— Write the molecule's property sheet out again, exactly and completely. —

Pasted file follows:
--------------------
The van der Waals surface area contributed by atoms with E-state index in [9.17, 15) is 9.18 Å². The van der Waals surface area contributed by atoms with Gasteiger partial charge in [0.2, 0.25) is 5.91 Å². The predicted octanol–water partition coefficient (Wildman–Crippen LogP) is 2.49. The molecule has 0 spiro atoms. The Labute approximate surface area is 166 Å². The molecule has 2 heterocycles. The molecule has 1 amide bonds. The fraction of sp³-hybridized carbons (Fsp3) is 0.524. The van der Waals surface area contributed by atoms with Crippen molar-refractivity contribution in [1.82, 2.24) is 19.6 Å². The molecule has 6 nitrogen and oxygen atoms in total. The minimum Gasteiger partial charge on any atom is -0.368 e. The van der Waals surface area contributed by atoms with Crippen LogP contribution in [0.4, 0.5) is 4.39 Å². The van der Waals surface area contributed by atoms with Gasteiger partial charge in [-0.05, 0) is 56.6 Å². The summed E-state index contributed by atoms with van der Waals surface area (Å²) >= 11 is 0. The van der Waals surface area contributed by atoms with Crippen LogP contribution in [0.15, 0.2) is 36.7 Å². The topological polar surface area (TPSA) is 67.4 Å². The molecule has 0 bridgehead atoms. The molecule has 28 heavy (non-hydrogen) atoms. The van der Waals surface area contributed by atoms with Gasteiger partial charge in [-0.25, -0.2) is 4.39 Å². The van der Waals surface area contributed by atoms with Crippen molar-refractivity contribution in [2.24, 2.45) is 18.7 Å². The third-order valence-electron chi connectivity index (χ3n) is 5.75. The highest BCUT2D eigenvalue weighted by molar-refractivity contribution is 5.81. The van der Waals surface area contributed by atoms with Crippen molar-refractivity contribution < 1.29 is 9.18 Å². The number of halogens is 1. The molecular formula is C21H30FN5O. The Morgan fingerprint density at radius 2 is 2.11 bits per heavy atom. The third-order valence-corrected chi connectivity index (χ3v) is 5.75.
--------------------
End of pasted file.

The van der Waals surface area contributed by atoms with E-state index in [9.17, 15) is 9.18 Å². The van der Waals surface area contributed by atoms with Gasteiger partial charge in [0.2, 0.25) is 5.91 Å². The predicted octanol–water partition coefficient (Wildman–Crippen LogP) is 2.49. The molecule has 0 spiro atoms. The Labute approximate surface area is 166 Å². The molecule has 2 heterocycles. The molecule has 1 amide bonds. The fraction of sp³-hybridized carbons (Fsp3) is 0.524. The van der Waals surface area contributed by atoms with Crippen molar-refractivity contribution in [1.82, 2.24) is 19.6 Å². The molecule has 6 nitrogen and oxygen atoms in total. The minimum Gasteiger partial charge on any atom is -0.368 e. The van der Waals surface area contributed by atoms with Crippen LogP contribution in [0.4, 0.5) is 4.39 Å². The van der Waals surface area contributed by atoms with Gasteiger partial charge in [-0.05, 0) is 56.6 Å². The summed E-state index contributed by atoms with van der Waals surface area (Å²) >= 11 is 0. The van der Waals surface area contributed by atoms with Crippen LogP contribution in [0.15, 0.2) is 36.7 Å². The topological polar surface area (TPSA) is 67.4 Å². The molecule has 0 bridgehead atoms. The molecule has 28 heavy (non-hydrogen) atoms. The van der Waals surface area contributed by atoms with Gasteiger partial charge in [-0.25, -0.2) is 4.39 Å². The van der Waals surface area contributed by atoms with Crippen molar-refractivity contribution in [2.24, 2.45) is 18.7 Å². The third-order valence-electron chi connectivity index (χ3n) is 5.75. The highest BCUT2D eigenvalue weighted by molar-refractivity contribution is 5.81. The van der Waals surface area contributed by atoms with Crippen molar-refractivity contribution < 1.29 is 9.18 Å². The number of halogens is 1. The molecular formula is C21H30FN5O. The Morgan fingerprint density at radius 2 is 2.11 bits per heavy atom. The third-order valence-corrected chi connectivity index (χ3v) is 5.75.